Trip to border prompts a question: How can we help?

Entire lives contained in a backpack. 

Crosses in the desert. 

An inexhaustible drive to survive. 

Those are among the impressions etched in the memories of three Wisconsin Conference UCC members who traveled earlier this year to Sahuarita, Arizona, just north of the U.S. border with Mexico. The three – Associate Conference Minister Lisa Hart and Judy and Mark Emmrich of McFarland UCC, members of the Conference’s Immigration Working Group – attended the Common Ground Conference, organized by Good Shepherd UCC in Sahuarita. They went mostly to learn but returned with ideas for how individuals and congregations can support ministry to migrants who cross the border to escape violence in their home country and to seek economic opportunities in the U.S. 

“The desert in Arizona is incredibly harsh,” Lisa said. “It’s rocky. The vegetation is sharp and prickly. It’s a very dangerous place if you’re not prepared to be out there. 

“People are willing to risk their lives to get to a safe place to live. Many of them, if they go back home, are going to die. They are willing to take these chances. The will to survive has to be incredibly strong to make the trip.” 

The crosses in the desert, placed the Green Valley-Sahuarita Samaritans, a humanitarian aid organization, provide a graphic reminder of the risks.  

“We stopped at one place where a group was putting a cross at every spot where they’ve found a body in the desert. The one we saw was only 30 yards off the road,” said Mark Emmrich, who accompanied a group of Samaritans looking for people who had crossed the border. 

Judy Emmrich visited a shelter on the Mexican side of the border that provides a refuge for asylum-seekers awaiting entry into the U.S.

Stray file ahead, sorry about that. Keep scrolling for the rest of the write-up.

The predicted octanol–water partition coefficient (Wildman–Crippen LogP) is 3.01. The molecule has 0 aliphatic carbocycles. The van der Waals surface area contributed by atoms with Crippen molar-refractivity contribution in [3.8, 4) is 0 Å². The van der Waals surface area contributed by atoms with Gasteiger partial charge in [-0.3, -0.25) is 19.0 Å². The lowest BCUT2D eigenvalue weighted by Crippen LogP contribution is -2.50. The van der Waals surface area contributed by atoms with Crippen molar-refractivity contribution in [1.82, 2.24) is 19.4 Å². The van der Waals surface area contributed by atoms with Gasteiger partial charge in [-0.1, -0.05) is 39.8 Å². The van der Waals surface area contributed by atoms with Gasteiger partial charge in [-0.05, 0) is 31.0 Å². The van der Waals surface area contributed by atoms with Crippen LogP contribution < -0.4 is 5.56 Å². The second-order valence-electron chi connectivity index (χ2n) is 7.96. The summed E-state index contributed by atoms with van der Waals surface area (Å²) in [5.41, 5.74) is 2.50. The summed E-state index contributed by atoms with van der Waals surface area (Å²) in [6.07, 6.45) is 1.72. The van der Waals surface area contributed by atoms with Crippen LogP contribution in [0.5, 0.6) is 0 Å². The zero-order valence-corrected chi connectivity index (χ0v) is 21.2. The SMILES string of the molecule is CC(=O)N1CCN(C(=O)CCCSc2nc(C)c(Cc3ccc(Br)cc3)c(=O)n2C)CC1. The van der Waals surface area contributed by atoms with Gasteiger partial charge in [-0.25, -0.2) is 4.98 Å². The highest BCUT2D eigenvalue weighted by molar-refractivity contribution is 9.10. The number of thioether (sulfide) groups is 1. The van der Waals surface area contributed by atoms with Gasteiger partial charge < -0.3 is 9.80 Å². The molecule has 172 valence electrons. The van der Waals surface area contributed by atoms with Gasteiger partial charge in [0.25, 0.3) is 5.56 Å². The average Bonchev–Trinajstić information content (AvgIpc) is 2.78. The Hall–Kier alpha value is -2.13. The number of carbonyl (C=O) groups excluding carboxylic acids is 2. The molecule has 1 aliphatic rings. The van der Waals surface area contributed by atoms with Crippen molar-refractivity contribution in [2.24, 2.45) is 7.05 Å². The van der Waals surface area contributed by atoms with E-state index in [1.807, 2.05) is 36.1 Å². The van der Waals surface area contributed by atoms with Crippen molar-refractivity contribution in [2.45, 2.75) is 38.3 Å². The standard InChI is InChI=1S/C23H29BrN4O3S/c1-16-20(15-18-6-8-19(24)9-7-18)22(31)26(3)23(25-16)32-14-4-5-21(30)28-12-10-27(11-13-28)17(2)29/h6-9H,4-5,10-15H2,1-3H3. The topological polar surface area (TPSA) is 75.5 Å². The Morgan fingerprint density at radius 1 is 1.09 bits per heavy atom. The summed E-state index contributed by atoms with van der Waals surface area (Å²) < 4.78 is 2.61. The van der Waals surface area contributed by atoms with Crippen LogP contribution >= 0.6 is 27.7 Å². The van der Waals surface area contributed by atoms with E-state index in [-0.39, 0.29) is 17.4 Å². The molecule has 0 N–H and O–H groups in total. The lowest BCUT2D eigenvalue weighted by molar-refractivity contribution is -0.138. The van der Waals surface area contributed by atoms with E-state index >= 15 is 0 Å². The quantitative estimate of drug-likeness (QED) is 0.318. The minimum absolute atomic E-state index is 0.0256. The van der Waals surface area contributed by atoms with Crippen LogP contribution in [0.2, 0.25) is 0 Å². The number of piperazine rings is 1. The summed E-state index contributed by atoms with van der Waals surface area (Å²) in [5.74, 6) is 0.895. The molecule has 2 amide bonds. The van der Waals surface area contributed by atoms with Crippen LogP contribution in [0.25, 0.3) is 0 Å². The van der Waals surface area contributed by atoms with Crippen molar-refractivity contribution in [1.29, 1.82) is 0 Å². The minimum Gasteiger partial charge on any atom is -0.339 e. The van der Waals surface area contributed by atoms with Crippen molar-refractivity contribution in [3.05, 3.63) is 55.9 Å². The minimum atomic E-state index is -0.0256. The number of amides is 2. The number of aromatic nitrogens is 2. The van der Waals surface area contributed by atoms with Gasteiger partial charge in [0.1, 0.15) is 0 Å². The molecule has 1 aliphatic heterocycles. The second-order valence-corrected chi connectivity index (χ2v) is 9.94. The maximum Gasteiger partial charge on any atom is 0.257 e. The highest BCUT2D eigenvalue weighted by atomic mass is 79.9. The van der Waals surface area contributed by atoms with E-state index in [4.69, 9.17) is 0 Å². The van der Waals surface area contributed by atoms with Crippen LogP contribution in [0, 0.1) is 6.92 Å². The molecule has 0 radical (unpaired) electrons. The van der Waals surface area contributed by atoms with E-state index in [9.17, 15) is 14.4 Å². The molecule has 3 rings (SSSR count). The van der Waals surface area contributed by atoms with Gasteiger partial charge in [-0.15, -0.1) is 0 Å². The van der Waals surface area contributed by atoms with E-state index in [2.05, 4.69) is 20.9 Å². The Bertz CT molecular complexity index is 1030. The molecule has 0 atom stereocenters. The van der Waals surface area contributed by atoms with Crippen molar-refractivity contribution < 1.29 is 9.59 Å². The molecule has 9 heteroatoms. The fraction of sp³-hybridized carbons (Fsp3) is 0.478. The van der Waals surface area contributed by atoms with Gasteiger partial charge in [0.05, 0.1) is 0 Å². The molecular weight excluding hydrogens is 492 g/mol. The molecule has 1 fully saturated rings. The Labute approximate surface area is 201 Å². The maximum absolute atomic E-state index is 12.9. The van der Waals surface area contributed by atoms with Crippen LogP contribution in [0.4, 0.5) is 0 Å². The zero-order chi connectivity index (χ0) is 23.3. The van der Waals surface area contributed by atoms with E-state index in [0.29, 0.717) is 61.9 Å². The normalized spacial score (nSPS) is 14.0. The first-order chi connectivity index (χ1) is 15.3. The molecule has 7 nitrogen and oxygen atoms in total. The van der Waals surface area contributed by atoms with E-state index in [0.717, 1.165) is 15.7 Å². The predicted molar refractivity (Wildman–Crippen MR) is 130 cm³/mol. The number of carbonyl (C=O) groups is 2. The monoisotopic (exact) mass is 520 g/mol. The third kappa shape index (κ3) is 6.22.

She was struck by “just seeing these healthy kids running around so happy and to think that a couple of weeks before they were in danger of dying.” 

Those migrants who receive asylum are released into the U.S. with nothing but the clothes on their back and their documents – “dropped off with zero,” Judy said. “I didn’t see children with a stuffed animal or even a pacifier. Nothing.”

Her husband put it this way: “Their life is in a backpack.” 

The three travelers offered these suggestions for individuals and congregations in the Wisconsin Conference seeking to support migrants: 

Educate yourself and encourage others to do the same. Learn from those who have visited the border. If you have the opportunity to travel to the border, try to take advantage of it. “There is value in people experiencing firsthand what’s going on,” Lisa said. “Once you see it, you can’t unsee it.” 

Purchase fair trade products, especially coffee. “Every time we drink a cup of cheap coffee, we’re one of the reasons migrants come here,” Lisa said, noting that many growers in Mexico are not paid a fair price for their coffee. “They can make in three to five weeks (in the U.S.) what they would make in a year growing coffee in Mexico. 

Consider sponsoring an asylum-seeker. Individuals must have a U.S. sponsor to receive asylum. “Sometimes, these people gain asylum and then the sponsor changes their mind,” Judy said. “Churches can step in.” The Emmrichs have done just that for some students at Madison College, where Judy is a longtime ESL teacher. 

Support an existing program.  McFarland UCC provided seed money to the Madison College Foundation to start a scholarship for immigrant students in certain programs. You can donate online here. In the “designation” menu, choose “other” and write “First Step Scholarship.” Or you can write a check to payable to Madison College Foundation and mail it to DMB Community Bank, c/o Madison College Foundation, Attn: Colleen Coyle, P.O. Box 419, DeForest, WI 53532. Write “First Step Scholarship” in the memo line. 

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